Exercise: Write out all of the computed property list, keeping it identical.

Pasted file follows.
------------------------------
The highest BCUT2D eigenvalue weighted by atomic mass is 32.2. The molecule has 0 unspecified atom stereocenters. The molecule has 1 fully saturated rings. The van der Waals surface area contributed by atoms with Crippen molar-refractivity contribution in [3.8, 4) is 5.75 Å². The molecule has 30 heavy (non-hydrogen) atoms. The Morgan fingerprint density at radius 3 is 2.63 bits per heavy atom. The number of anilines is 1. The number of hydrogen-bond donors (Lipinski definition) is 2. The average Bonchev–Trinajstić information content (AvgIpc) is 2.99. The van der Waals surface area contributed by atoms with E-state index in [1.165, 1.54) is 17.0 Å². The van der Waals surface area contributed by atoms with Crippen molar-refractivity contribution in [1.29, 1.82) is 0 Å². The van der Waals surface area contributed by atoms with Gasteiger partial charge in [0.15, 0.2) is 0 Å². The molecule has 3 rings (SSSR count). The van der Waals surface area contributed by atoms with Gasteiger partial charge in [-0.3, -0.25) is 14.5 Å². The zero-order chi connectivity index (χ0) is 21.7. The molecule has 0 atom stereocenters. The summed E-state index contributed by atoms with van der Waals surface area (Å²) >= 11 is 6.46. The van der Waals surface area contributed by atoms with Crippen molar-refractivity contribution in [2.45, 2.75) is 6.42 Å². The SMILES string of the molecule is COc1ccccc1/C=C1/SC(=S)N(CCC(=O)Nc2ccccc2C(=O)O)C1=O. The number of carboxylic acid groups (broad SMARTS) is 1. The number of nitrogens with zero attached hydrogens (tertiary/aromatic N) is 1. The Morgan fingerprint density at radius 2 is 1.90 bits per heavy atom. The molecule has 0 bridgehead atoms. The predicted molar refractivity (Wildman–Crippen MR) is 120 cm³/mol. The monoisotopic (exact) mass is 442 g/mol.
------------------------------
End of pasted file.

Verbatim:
The highest BCUT2D eigenvalue weighted by atomic mass is 32.2. The molecule has 0 unspecified atom stereocenters. The molecule has 1 fully saturated rings. The van der Waals surface area contributed by atoms with Crippen molar-refractivity contribution in [3.8, 4) is 5.75 Å². The molecule has 30 heavy (non-hydrogen) atoms. The Morgan fingerprint density at radius 3 is 2.63 bits per heavy atom. The number of anilines is 1. The number of hydrogen-bond donors (Lipinski definition) is 2. The average Bonchev–Trinajstić information content (AvgIpc) is 2.99. The van der Waals surface area contributed by atoms with E-state index in [1.165, 1.54) is 17.0 Å². The van der Waals surface area contributed by atoms with Crippen molar-refractivity contribution in [1.29, 1.82) is 0 Å². The van der Waals surface area contributed by atoms with Gasteiger partial charge in [0.15, 0.2) is 0 Å². The molecule has 3 rings (SSSR count). The van der Waals surface area contributed by atoms with Gasteiger partial charge in [-0.3, -0.25) is 14.5 Å². The zero-order chi connectivity index (χ0) is 21.7. The molecule has 0 atom stereocenters. The summed E-state index contributed by atoms with van der Waals surface area (Å²) >= 11 is 6.46. The van der Waals surface area contributed by atoms with Crippen molar-refractivity contribution in [2.45, 2.75) is 6.42 Å². The SMILES string of the molecule is COc1ccccc1/C=C1/SC(=S)N(CCC(=O)Nc2ccccc2C(=O)O)C1=O. The number of carboxylic acid groups (broad SMARTS) is 1. The number of nitrogens with zero attached hydrogens (tertiary/aromatic N) is 1. The Morgan fingerprint density at radius 2 is 1.90 bits per heavy atom. The molecule has 0 bridgehead atoms. The predicted molar refractivity (Wildman–Crippen MR) is 120 cm³/mol. The monoisotopic (exact) mass is 442 g/mol.